• Watch out when upgrading to Skype 4: The upgrade installs a Firefox/IE extension called Browser Highlighter that slows the browser down significantly, and I sure don’t remember it showing me a checkbox to uncheck or in any other way refuse the install. This install-without-warning has gotten people more than a little het up. Like Skype, Browser Highlighter is owned by eBay and appears to facilitate online price comparisons. To get rid of it, execute the uninstaller via Start | Programs | Browser Highlighter. Don’t just disable it in the browser; it must be uninstalled from Windows like any app or it’ll just show up in your taskbar tray again when you reboot.
  • From the Words-I-Didn’t-Know-Until-Yesterday Department: An acnestis is an itchy place that you can’t reach to scratch. (Thanks to Larry Nelson for the suggestion.) I use a 24″ slide rule to scratch my acnestes. Very accurate; gets to precisely the right spot!
  • The Arrington Crunchpad may be in trouble. Dayum. I had high hopes for this one, not so much for Web or cloud work as for an ebook reader.
  • Here is a fantastic archive of scanned Radio Shack catalogs, browsable page-by-page. I had a lot of these from the midlate 60s to 1980 or so, and intermittently since. (Thanks to Bernie Sidor for the link.)
  • From Bill Cherepy comes word of a managed PC built into a network jack. It’s unclear how well this would run desktop software, but for cloud computing it could be useful, and in a cube farm setting would not be easily picked up and walked away with.
  • In addition to Green River and Diet Green River, there was at one time Green River Orange Soda, and Pete Albrecht reminds me that there was yet another (unrelated) Green River: The Whiskey Without a Headache. I’ll believe that when I feel it. (But I can’t stand whiskey, so don’t wait up for me to do the experiment.)
  • And if “whiskey without a headache” sounds a little unlikely, then say hello to the robotic cow rectum.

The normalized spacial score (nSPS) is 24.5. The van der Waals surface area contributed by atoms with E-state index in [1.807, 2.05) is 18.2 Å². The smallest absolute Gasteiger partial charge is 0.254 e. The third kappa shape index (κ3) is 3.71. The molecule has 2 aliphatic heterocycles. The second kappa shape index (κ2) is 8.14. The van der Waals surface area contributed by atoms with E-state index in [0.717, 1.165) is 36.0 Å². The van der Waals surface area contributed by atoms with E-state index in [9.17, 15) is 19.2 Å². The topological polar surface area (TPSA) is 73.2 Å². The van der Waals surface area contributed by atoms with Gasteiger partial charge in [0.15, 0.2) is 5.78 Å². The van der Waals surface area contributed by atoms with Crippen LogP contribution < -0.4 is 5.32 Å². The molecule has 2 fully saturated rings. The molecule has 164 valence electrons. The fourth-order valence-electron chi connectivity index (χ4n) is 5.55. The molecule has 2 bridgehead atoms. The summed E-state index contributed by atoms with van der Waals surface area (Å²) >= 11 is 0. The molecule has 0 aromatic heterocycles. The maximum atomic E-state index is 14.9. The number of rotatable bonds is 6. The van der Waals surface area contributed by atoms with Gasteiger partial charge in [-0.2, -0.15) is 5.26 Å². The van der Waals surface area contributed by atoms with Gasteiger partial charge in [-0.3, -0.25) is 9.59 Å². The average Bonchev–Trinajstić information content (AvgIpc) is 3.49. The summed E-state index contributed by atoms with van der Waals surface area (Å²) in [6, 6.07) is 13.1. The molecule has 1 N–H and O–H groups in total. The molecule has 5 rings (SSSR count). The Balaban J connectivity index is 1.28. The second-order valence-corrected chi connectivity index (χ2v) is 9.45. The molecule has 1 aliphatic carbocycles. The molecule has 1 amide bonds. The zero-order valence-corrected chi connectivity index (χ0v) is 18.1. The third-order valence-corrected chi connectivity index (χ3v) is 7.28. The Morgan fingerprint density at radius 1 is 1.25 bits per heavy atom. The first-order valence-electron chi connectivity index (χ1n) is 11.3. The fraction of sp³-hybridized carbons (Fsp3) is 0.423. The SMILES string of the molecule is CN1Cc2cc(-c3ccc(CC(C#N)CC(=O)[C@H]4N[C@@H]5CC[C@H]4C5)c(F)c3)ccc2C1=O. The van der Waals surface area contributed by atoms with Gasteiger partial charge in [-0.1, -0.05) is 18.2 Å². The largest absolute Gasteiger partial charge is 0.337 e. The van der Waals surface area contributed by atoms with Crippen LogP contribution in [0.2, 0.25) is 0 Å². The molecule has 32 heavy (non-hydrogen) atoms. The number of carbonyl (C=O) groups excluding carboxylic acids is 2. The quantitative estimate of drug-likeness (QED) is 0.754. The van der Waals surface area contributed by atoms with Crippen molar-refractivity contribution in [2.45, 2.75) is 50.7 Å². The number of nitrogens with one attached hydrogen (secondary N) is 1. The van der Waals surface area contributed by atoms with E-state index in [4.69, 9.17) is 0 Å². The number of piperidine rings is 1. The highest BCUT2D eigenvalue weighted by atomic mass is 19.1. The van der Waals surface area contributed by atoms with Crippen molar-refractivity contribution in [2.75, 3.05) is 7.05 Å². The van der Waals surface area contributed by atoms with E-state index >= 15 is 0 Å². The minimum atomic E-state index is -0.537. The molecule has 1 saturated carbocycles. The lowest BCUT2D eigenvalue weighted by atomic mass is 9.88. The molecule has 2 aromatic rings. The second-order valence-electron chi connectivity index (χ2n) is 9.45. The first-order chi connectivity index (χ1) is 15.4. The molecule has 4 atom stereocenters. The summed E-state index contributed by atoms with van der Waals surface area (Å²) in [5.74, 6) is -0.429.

Karmic Koala and Grub

I twisted my neck funny earlier this week, and since then have had intermittent neck pain and nearly constant back-of-the-head headaches. If you haven’t heard from me here, that’s mainly the reason. Things are better now, but this neck thing is a serious issue. It doesn’t take much to much to set it off, and alas, flying kites and looking at the stars have both been implicated.

The pain hasn’t allowed me to get much writing done this week, but I did decide to take a chance and do an early upgrade to Ubuntu 9.10, Karmic Koala. I usually let new major releases of OSes cook for a few weeks so that somebody else will spot the obvious bugs and fix them before I put my own arse in the line of fire. In this case, my neck hurt so bad that my arse didn’t care, and I said, Make it so, #2.

Others have complained of problems with 9.10, so I was gritting my teeth a little as the process proceeded. It took about three hours, but the install went without incident, as had upgrades to 9.04 and 8.10 previously. When nothing obvious blew up, I then spent a couple of hours just trying things: Showing videos, listening to MP3s, playing games, opening documents and spreadsheets, and so on. Having declared the upgrade good, I tried to run KGrubEditor…and realized that it was gone. Its icon was blank, and double-clicking on it did nothing. Apparently the upgrade from Jaunty to Karmic uninstalled KGrubEditor without asking me, leaving me an empty launcher on the desktop.